"The tank entry was done with the full knowledge of Coastal's representatives. Indeed, it was done to effectuate Coastal's work — the discharge by portable pump of the water accumulated in the wing tank. Obviously the tank was not safe for men at that time, either actually or under applicable safety regulations (* * *). Even though the tank was not meant to be safe for persons, once it became necessary to enter it, the service contractor had the obligation not to perform its work in a way which would make the vessel unseaworthy, i.e., unfit for men. * * * It was not reasonably fit for the presence of men because the contractor had failed and continued to fail to take those steps which were required to make it reasonably safe — i.e., test, ventilate or equip workers with the safety appliances needed (* * *)."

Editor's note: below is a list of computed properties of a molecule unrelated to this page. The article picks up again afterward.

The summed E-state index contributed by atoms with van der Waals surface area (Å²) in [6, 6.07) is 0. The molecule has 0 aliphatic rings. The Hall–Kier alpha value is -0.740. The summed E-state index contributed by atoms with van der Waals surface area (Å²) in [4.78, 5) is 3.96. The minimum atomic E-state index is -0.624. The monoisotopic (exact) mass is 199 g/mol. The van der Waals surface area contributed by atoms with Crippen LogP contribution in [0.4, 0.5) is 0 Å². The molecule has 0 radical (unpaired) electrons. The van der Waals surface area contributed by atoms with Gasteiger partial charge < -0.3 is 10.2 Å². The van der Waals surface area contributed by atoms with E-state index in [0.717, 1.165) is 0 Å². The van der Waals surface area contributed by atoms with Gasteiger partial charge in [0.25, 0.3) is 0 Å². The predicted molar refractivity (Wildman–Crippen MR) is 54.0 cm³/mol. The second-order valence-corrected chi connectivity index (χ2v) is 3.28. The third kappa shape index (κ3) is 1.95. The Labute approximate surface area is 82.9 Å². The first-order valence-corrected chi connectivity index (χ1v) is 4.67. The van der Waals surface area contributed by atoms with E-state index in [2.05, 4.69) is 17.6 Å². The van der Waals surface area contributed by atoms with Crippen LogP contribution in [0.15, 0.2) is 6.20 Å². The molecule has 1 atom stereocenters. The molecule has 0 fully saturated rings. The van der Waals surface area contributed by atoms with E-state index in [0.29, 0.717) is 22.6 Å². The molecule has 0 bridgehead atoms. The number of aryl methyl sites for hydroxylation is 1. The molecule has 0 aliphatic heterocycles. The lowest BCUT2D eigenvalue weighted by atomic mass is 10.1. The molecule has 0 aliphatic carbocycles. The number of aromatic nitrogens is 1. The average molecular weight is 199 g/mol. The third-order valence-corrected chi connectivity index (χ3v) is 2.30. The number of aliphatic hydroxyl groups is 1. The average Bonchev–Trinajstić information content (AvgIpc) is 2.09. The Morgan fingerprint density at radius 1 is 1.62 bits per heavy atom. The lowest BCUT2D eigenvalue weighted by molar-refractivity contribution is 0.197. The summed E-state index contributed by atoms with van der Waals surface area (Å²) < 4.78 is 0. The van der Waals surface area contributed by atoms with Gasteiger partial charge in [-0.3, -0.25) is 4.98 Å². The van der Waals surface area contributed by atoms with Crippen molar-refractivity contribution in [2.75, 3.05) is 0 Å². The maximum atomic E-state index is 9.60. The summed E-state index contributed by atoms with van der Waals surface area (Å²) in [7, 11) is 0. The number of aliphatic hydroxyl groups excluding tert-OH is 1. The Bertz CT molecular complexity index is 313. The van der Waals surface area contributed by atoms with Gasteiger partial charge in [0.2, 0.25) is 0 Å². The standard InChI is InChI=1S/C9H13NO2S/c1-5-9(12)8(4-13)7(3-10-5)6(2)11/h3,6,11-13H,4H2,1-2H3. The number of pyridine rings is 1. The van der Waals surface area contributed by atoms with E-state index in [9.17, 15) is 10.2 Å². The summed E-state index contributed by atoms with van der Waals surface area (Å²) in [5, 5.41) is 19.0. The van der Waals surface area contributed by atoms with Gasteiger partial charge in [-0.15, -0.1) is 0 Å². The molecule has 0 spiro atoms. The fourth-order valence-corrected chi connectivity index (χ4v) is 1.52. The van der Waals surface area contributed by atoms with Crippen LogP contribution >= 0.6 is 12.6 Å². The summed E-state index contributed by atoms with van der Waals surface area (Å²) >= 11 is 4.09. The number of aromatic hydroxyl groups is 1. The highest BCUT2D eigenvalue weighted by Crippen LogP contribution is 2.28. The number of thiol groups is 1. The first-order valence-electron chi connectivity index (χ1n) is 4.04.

"To this extent, it was the action of the contractor which created the unseaworthy condition." 412 F.2d at 1031-1032.
We therefore affirm on the issue of indemnity.
Only the issue of attorneys' fees and expenses remains. Although the district court awarded Texaco indemnity from Gulf Copper for all amounts it was required to pay Guidry, it declined to award attorneys' fees and expenses. This we think was error. If Texaco was entitled to be indemnified by Gulf Copper, and we have held that it was, it was equally entitled to reimbursement for such reasonable attorneys' fees and expenses as it incurred in defending the claim asserted by Guidry in the trial and on this appeal. Lusich v. Bloomfield S. S. Co., 355 F.2d 770 (5th Cir. 1966).
Affirmed in part, reversed in part, remanded for a determination of attorneys' fees and expenses.
ON PETITION FOR REHEARING AND PETITION FOR REHEARING EN BANC
The Petition for Rehearing is Denied and no member of this panel nor Judge in regular active service on the Court having requested that the Court be polled on rehearing en banc, (Rule 35 Federal Rules of Appellate Procedure; Local Fifth Circuit Rule 12) the Petition for Rehearing En Banc is denied.